I got to listen to the Radio Lab program on my way home from a meeting last night on my local NPR station, WBUR. The final segment discussed the limits of human knowledge in science, and in particular the possibility that humans might reach limits of insight especially when scientific discovery is computer-aided.

As reported, a computer program called Eureqa was able to independently discover Newton’s law F=ma just by watching a double pendulum for a day. With input from a completely different field, it then discovered some rules by which simple cellular mechanisms work. These rules seem to be correct, because they accurately predict what will happen in the cell. However, as scientists look at those rules, they are at loss to understand them. They have no insight as to why the rules are correct.

You can listen to the segment and see the comments here.

At 8:05 into the segment, the hosts say that the scientists are “in this awkward position where they’ve got the answer, but they don’t have [pause] the insight.” And in that pause, all I could think was they would finish the sentence with “the question” … as in “they’ve got the answer, but they don’t have the question”. And why would I think that? Because of Deep Thought, Hitchhiker’s Guide to the Galaxy, and the answer to the meaning of life, the universe and everything. Douglas Adams fans (like me) know what I am talking about, and others can read about it here. I was gratified to see the comments on the Radio Lab website went exactly to the same thoughts.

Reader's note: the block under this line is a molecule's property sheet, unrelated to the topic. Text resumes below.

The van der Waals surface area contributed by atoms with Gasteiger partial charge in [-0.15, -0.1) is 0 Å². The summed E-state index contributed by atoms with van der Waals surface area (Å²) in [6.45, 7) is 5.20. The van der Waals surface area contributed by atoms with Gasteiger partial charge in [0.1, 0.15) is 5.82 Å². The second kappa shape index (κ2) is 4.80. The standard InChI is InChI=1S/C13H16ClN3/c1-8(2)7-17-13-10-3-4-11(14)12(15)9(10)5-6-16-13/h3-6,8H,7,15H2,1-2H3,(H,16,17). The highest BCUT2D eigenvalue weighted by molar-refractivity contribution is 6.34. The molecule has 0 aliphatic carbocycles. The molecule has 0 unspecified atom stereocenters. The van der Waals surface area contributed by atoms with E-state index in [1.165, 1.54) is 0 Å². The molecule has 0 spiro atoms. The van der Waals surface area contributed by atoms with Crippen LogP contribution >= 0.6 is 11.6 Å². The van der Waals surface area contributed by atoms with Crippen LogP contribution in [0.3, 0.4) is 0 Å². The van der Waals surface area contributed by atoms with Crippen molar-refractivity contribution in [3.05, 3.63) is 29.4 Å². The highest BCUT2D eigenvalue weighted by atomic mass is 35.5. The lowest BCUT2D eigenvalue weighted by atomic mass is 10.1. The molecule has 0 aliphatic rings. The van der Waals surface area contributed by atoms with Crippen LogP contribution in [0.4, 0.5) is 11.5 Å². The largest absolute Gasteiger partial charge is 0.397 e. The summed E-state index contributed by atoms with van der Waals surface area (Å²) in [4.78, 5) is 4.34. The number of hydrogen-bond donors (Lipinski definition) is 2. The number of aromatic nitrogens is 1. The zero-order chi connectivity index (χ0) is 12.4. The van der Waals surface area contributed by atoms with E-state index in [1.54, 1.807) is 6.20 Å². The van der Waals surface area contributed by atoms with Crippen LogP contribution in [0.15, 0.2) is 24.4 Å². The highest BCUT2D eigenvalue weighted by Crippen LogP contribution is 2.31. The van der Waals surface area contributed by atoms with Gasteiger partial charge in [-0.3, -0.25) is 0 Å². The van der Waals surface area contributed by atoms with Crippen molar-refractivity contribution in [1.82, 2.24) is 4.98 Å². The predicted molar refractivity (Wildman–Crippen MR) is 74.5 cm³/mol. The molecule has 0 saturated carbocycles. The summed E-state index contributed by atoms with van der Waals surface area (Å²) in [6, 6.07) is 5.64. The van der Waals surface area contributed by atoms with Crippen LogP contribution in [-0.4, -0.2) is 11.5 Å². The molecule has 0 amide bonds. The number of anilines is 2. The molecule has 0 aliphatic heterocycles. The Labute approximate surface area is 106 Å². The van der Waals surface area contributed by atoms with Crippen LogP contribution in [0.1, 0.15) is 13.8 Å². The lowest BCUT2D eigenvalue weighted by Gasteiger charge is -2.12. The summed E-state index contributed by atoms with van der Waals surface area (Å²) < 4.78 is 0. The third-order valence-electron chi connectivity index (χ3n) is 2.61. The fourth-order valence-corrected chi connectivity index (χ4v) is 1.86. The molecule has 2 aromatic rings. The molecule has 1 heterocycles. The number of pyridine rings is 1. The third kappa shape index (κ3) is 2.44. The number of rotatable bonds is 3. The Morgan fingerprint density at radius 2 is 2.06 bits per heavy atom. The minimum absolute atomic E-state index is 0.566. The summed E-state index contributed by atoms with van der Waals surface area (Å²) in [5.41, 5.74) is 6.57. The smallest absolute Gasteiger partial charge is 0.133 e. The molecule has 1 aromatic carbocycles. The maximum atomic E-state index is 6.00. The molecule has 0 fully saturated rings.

1 comment:

Dan Greenberg said...

The same problem -- lack of insight -- has been a criticism of computational neural systems ("neural nets") for decades. You can train a neuromorphic system to do/predict all sorts of things correctly... but you can't then look at how it self-assembled and determine why it's so accurate. The same is true of the human brain (so far), a fact which offers the solace that at least the models were good!

The contrast, of course, is AI. There, it's all insight and lousy results.